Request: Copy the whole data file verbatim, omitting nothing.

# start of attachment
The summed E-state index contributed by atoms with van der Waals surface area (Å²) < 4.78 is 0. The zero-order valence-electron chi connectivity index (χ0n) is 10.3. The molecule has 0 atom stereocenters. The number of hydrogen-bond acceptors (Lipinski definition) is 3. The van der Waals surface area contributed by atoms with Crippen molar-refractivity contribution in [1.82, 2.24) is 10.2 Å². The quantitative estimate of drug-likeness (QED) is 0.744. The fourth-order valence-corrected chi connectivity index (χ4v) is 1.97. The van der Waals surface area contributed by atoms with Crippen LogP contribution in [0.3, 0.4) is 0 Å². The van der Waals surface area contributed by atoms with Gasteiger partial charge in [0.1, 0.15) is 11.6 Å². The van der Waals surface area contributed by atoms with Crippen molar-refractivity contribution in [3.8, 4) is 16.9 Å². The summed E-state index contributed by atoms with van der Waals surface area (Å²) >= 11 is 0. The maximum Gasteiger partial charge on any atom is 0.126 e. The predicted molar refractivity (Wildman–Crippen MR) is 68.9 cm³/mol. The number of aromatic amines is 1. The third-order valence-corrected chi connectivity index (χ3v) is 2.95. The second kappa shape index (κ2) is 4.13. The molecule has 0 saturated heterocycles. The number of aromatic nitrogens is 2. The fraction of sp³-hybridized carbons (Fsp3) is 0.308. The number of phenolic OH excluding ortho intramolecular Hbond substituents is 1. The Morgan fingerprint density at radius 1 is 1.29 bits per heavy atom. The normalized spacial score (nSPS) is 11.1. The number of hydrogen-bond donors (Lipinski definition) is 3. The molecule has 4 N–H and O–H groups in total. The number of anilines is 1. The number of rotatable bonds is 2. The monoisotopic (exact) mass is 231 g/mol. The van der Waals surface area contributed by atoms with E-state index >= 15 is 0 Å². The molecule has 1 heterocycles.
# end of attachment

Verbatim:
The summed E-state index contributed by atoms with van der Waals surface area (Å²) < 4.78 is 0. The zero-order valence-electron chi connectivity index (χ0n) is 10.3. The molecule has 0 atom stereocenters. The number of hydrogen-bond acceptors (Lipinski definition) is 3. The van der Waals surface area contributed by atoms with Crippen molar-refractivity contribution in [1.82, 2.24) is 10.2 Å². The quantitative estimate of drug-likeness (QED) is 0.744. The fourth-order valence-corrected chi connectivity index (χ4v) is 1.97. The van der Waals surface area contributed by atoms with Crippen LogP contribution in [0.3, 0.4) is 0 Å². The van der Waals surface area contributed by atoms with Gasteiger partial charge in [0.1, 0.15) is 11.6 Å². The van der Waals surface area contributed by atoms with Crippen molar-refractivity contribution in [3.8, 4) is 16.9 Å². The summed E-state index contributed by atoms with van der Waals surface area (Å²) >= 11 is 0. The maximum Gasteiger partial charge on any atom is 0.126 e. The predicted molar refractivity (Wildman–Crippen MR) is 68.9 cm³/mol. The number of aromatic amines is 1. The third-order valence-corrected chi connectivity index (χ3v) is 2.95. The second kappa shape index (κ2) is 4.13. The molecule has 0 saturated heterocycles. The number of aromatic nitrogens is 2. The fraction of sp³-hybridized carbons (Fsp3) is 0.308. The number of phenolic OH excluding ortho intramolecular Hbond substituents is 1. The Morgan fingerprint density at radius 1 is 1.29 bits per heavy atom. The normalized spacial score (nSPS) is 11.1. The number of hydrogen-bond donors (Lipinski definition) is 3. The molecule has 4 N–H and O–H groups in total. The number of anilines is 1. The number of rotatable bonds is 2. The monoisotopic (exact) mass is 231 g/mol. The van der Waals surface area contributed by atoms with E-state index >= 15 is 0 Å². The molecule has 1 heterocycles.